I think we nearly always define this too narrowly. I agree completely with the idea of tension between the spiritual and the cultural - and the need to consider it in all things, but I would err on the side that says, "If there is no demonstrable negative, it is a positive."
I understand that the verses I did not quote in Moroni 7 add an elemental focus on Christ which can be problematic for some, but the basic point appears to me to be that we need to fight the natural tendency to label good as bad - thereby missing an expansiveness that can add richness to life and unite rather than divide. The admonitions about calling evil good are important, but, in this chapter, they appear to be a necessary subordinate to the overall objective of avoiding getting narrow-minded and exclusionary.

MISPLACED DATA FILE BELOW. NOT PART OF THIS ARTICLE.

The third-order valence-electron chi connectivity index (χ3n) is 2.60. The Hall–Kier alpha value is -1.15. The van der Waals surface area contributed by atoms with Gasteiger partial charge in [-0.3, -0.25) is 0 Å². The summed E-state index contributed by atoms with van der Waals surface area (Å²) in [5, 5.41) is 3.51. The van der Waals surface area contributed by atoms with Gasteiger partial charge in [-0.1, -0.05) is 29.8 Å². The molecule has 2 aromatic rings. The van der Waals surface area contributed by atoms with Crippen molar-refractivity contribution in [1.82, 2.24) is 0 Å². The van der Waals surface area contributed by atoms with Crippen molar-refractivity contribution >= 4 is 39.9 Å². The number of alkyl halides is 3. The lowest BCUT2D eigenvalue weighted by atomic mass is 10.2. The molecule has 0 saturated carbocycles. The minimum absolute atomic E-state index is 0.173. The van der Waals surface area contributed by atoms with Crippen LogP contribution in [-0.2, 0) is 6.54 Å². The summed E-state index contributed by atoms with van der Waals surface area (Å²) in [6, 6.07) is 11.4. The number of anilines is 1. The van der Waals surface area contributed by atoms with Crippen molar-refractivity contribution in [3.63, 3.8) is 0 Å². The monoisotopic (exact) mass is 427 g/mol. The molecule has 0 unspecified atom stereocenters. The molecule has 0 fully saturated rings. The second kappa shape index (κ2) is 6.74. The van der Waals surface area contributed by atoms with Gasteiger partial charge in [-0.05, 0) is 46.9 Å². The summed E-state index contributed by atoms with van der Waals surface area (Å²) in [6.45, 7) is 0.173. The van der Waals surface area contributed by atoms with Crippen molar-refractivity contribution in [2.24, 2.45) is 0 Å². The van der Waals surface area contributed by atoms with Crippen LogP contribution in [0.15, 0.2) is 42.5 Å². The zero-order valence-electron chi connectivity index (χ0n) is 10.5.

1 John 4:18 (excerpt) -- "There is no fear in love; but perfect love casteth out fear."
Again, I think we err far too often on the side of rejection (usually out of fear of the result) and end up calling evil that which is good.
For example: I served my mission in
"'Ancestor worship' is a terrible translation of what our shrines mean to us. We do not 'worship' our ancestors in the way that foreigners usually assume. We honor them for their influence on our lives - for their dedication and love and service - for the connectedness we feel long after death. Our shrines are like our personal temples, places that show our desire to turn our hearts to them and recognize that their hearts are turned to us. How much more Mormon can you get than that?"